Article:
Multi-Grain Granola

One of the best tricks to cooking cheap whole food is using what you can find on sale, or is usually a good price where you are. Granola, while it seems like an expensive thing to make, can actually be a great price if you use the things on hand. The other cool thing about granola is that it can take a lot of variation. It is basically just roasted grains with some kind of thing to stick them together (honey, syrup, oil, etc.).

We love granola because in literally 15 minutes, I can put together a big batch that will last us for a couple of weeks. It is filling, healthy, and easy to grab a handful of for a snack. It is wonderful with yogurt, good with milk, and great just by itself. We use granola instead of store-bought cold cereals, which have so much sugar and preservatives in them and are just plain expensive. 

This recipe is one I have developed from the things I found at my whole foods store and local grocery for reasonable prices. You can substitute in whatever grains/ seeds/ nuts you can find. Make it as complex or as simple as you like. Think of this as an example... use your imagination to make your own!

I'd like to list the prices for you so you can see what I make this for... but I had all the ingredients in my kitchen and honestly haven't a clue what they each cost at this point. It has been a couple weeks since that grocery run. I can tell you for those of you in Oklahoma City that I got the oats as "old fashioned oats" at Buy For Less in Bethany, I got the flax, millet, honey, and almonds at Sprouts (63rd and May), and I got the puffed rice and cinnamon at Spices of India (39th and Portland).

Pick your grains first. As I already said, I used oats, millet, flax, and puffed rice for my grains. You can use as few as one grain (probably oats), or as many as you like. Think rolled quinoa, buckwheat, rolled spelt, rolled amaranth, rolled wheat berries.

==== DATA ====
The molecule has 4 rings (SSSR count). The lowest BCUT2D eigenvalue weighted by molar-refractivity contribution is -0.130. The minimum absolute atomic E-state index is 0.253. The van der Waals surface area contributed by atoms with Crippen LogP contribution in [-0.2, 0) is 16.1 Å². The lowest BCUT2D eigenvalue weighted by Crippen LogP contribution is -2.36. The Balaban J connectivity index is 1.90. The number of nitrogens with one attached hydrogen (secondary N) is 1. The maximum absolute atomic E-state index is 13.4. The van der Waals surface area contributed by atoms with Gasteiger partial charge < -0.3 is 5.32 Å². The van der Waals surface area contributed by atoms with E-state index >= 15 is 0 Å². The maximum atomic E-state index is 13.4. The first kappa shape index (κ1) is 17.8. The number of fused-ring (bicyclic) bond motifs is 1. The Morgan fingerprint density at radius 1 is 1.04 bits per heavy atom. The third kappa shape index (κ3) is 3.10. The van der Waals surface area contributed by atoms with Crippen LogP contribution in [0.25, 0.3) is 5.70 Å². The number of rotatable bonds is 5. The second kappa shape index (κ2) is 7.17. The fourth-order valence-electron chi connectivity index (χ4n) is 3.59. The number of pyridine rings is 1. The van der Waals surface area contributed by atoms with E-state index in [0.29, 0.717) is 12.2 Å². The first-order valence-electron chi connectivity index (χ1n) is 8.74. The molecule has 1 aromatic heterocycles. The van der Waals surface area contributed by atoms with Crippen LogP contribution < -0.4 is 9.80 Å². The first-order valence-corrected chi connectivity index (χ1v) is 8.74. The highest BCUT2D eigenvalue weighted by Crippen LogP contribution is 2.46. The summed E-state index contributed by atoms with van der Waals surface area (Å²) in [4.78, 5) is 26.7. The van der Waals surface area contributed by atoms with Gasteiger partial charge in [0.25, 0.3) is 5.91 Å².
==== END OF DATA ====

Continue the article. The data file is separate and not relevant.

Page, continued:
Then, pick nuts. Again, you can do as few or as many as you like. I used almonds, because they were on sale. You could use peanuts, pecans, cashews, walnuts, etc. Also, think about spices. I just used cinnamon, partly because it was cheap and partly to keep the flavor of the granola simple since I already had so many grains.

Finally, choose what you are going to use to hold the granola together, usually a sweet syrupy part (think honey, agave nectar, maple syrup, molasses, sorghum) and an oil part (such as vegetable oil, olive oil, coconut oil, or almond oil). The more "clumpy" you want it, the more sticky stuff you add. For mine today, I used honey and vegetable oil. At the amounts I used, it does form clumps but they fall apart fairly easily.

Mix all your ingredients together, and spread out on a cookie sheet. Cook at a high heat, I did 400F (200C) until granola is nice and toasted. It cooks really fast, keep a good eye on it. Mine cooked for about 15/20 minutes. Then take it out, and let it cool at least somewhat on the cookie sheet before scraping it off. Cooling it on the sheet allows it to dry out and clump together some. However, if you wait too long to scrape it up, you will end up with quite a job on your hands, as it will probably stick!

There you have it! Granola! What I did was make a few small batches until I figured out how I liked it -- what grains, how clumpy, how sweet, etc. I would recommend you do the same, until you figure out exactly what you like.

Here is exactly what I used for mine today: (warning: this granola is not very sweet at all. If you want it to be sweet, add more honey or some sugar or you could always eat it with sweet fruit or yogurt.)

Multi-grain Granola (print recipe)
4c rolled oats
3c puffed rice
1c flax seeds
1c millet
1c almonds, chopped
1/3c honey
1/4c vegetable oil
3Tb cinnamon

Preheat oven to 400F. Mix all ingredients in large bowl. Spread on cookie about 1/2 to 1 inch thick. Bake for 15-20 minutes, until golden brown. Let cool. Scrape off cookie sheet and place in sealed jar. Keeps for a long time. 

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